“Alongside others in our intelligence community and in Congress, the Justice Department has consistently warned about the threat of autocratic nations that can weaponize technology — such as the apps and software that run on our phones – to use against us,” the statement said. “This threat is compounded when those autocratic nations require companies under their control to turn over sensitive data to the government in secret.”
The letter sent to Newman details additional meetings between TikTok and government officials since then, including a March 2023 call the company said was arranged by Paul Rosen, the US Treasury’s undersecretary for investment security.
According to TikTok, Rosen told the company that “senior government officials” deemed the draft agreement to be insufficient to address the government’s national security concerns. Rosen also said a solution would have to involve a divestment by ByteDance and the migration of the social platform’s source code, or its fundamental programming, out of China.
TikTok’s lawsuit has painted divestment as a technological impossibility since the law requires all of TikTok’s millions of lines of code to be wrested from ByteDance so that there would be no “operational relationship” between the Chinese company and the new US app.
After the Wall Street Journal reported in March 2023 that CFIUS had threatened ByteDance to divest TikTok or face a ban, TikTok’s attorneys held another call with senior staff from the Justice and Treasury departments where they said leaks to the media by government officials were “problematic and damaging.”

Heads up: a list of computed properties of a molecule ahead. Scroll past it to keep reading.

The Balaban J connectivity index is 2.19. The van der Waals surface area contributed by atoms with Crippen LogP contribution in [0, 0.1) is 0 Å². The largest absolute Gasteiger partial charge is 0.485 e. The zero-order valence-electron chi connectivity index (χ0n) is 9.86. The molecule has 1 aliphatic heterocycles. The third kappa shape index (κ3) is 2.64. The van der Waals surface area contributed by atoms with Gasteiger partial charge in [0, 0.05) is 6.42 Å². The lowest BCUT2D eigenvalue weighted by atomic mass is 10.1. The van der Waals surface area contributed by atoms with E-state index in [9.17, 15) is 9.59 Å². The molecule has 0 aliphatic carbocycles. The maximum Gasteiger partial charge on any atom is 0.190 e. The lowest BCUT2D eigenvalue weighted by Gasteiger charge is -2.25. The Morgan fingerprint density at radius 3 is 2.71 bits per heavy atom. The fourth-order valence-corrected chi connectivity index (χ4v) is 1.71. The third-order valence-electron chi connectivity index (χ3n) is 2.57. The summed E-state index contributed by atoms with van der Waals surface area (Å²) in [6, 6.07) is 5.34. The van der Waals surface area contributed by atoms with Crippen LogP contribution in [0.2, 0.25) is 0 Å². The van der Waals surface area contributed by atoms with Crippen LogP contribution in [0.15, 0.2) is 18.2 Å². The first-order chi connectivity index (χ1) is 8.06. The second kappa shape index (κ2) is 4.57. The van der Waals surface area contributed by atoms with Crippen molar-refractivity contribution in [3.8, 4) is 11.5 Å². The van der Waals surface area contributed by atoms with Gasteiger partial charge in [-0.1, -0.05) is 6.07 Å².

That call was followed by an in-person meeting in May 2023 between TikTok’s attorneys, technical experts and senior staff at the Treasury Department focused on data safety measures and TikTok’s source code, the company’s attorneys said. The last meeting with CFIUS occurred in September 2023.
In the letter to Newman, TikTok’s attorneys say CFIUS provides a constructive way to address the government’s concern. However, they added, the agency can only serve this purpose when the law — which imposes confidentiality — and regulations “are followed and both sides are engaged in good-faith discussions, as opposed to political subterfuge, where CFIUS negotiations are misappropriated for legislative purposes.”
The legal brief also shared details of, but does not include, a one-page document the Justice Department allegedly provided to members of Congress in March, a month before they passed the federal bill that would require the platform to be sold to an approved buyer or face a ban.
TikTok’s attorneys said the document asserted TikTok collects sensitive data without alleging the Chinese government has ever obtained such data. According to the company, the document also alleged that TikTok’s algorithm creates the potential for China to influence content on the platform without alleging the country has ever done so.